Wolf Hall: Where has my sexy beast gone? (BBC 2: 8pm Wednesdays)


Aye, four score times more sex’ed Thomas Cromwell didst appear on the page of Hilary Mantel‘s book (OK I’ll stop the half-baked Tudor-talk now) but maybe that was just the “eye of the beholder” syndrome? See, in my version, TC’s hair would be darker & silkier, his nose a bit more crooked & sinister, his lip cru-ell …. I think I gave all the smarts of Mantel’s Cromwell to the visage of an Alan Rickman (circa: “Robin Hood: Prince of Thieves” in ’91) and now I’m having the Dickens of a time trying to reconcile the bloke on telly aka Mark Rylance with my sexy beast!

A quick squizz to the bible (www.imdb.com) tells me that Rylance has done this sort of a gig before: in film, playing Thomas Boleyn in “The Other Boleyn Girl” in 2008 (with Portman, Johansson, Bana etc.) and a thoroughly enjoyable example of the Bodice-ripper genre it was too.

Which brings me back to Wolf Hall on BBC2. It’s not a Bodice-ripper and neither was Mantel’s book; so who is this version of Thomas Cromwell and am I going to warm to him, as much as I warmed-right-up-to the man on the page?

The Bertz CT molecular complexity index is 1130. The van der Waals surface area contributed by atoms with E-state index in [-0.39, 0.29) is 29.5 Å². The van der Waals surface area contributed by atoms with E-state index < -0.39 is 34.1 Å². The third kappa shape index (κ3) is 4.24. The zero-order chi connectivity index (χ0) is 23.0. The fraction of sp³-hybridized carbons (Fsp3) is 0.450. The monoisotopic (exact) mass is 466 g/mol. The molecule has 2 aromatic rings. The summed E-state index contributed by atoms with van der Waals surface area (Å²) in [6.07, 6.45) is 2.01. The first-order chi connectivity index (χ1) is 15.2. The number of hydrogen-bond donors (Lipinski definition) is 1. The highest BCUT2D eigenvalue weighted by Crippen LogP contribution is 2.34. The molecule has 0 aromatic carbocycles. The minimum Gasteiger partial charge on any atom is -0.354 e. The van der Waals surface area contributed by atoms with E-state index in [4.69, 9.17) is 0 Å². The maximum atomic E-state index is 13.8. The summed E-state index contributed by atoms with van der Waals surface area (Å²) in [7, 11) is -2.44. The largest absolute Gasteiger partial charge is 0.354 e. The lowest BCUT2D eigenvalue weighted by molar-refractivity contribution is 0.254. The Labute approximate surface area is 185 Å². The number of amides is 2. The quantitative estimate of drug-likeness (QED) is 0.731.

Well, for one thing I am digging his accent; it’s noticeably thickened and more countrified than his aristocratic work-mates. It immediately locates him outside the King’s traditional circle-of-trust; a fact which Mantel also drums into us on the page – and not something even she could fully convey with words. You really do need to hear it to feel it.

Mark Rylance’s whipped hound-dog expression, is a constant reminder to the violence we all had to endure in the book; that of an extremely violent father battering his boy within an inch of his life. A few wince-y flashes on the screen were enough, thanks, but it is precisely this constant tail between the leggedness which is at odds with the “Hollywood Cromwell” version. I fell in love with my Cromwell because he was shrewd and clever and got away from his drunk-mean Dad, travelled the world, soaked it all in and came home to make big, bloody deal of himself. All because he knew his place and refused to sit in it.

Cromwell was loyal (give or take some shenanigans with his sister-in-law), was a loving-then-much-bereaved husband and father with the midas touch. He was the Tudor Money Saving Expert and signed the King up. If Cromwell was on the US show “The Bachelor” you’d jump up and down screaming “He has the whole package!” Mantel put us in his cerebral cortex (rhymes with Vortex, little else does) and there was no “hang dog” lurking there, just a big ol’ sexy beast. Of course, later on he stitched up one or two innocent people, in a deadly game of “he said, she said” …. but that’s another episode.

Is your Cromwell manifesting on screen, or, doth your eye behold another?

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